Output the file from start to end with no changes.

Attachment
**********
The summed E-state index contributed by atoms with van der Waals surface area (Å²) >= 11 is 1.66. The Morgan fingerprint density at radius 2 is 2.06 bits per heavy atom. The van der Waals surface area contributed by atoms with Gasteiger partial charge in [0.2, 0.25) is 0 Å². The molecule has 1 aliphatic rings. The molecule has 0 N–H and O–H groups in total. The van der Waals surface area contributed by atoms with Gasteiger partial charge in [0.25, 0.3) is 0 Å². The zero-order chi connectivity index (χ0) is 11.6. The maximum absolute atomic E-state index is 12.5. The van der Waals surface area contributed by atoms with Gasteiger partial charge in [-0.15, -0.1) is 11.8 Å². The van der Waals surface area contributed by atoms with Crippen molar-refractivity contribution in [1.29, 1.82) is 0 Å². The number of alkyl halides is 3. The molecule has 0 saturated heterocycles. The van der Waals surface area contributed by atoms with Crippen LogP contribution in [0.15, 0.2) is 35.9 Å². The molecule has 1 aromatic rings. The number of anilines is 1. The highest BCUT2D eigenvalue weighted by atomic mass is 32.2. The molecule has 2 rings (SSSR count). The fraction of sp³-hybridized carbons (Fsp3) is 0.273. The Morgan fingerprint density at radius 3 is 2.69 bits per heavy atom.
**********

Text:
The summed E-state index contributed by atoms with van der Waals surface area (Å²) >= 11 is 1.66. The Morgan fingerprint density at radius 2 is 2.06 bits per heavy atom. The van der Waals surface area contributed by atoms with Gasteiger partial charge in [0.2, 0.25) is 0 Å². The molecule has 1 aliphatic rings. The molecule has 0 N–H and O–H groups in total. The van der Waals surface area contributed by atoms with Gasteiger partial charge in [0.25, 0.3) is 0 Å². The zero-order chi connectivity index (χ0) is 11.6. The maximum absolute atomic E-state index is 12.5. The van der Waals surface area contributed by atoms with Gasteiger partial charge in [-0.15, -0.1) is 11.8 Å². The van der Waals surface area contributed by atoms with Crippen molar-refractivity contribution in [1.29, 1.82) is 0 Å². The number of alkyl halides is 3. The molecule has 0 saturated heterocycles. The van der Waals surface area contributed by atoms with Crippen LogP contribution in [0.15, 0.2) is 35.9 Å². The molecule has 1 aromatic rings. The number of anilines is 1. The highest BCUT2D eigenvalue weighted by atomic mass is 32.2. The molecule has 2 rings (SSSR count). The fraction of sp³-hybridized carbons (Fsp3) is 0.273. The Morgan fingerprint density at radius 3 is 2.69 bits per heavy atom.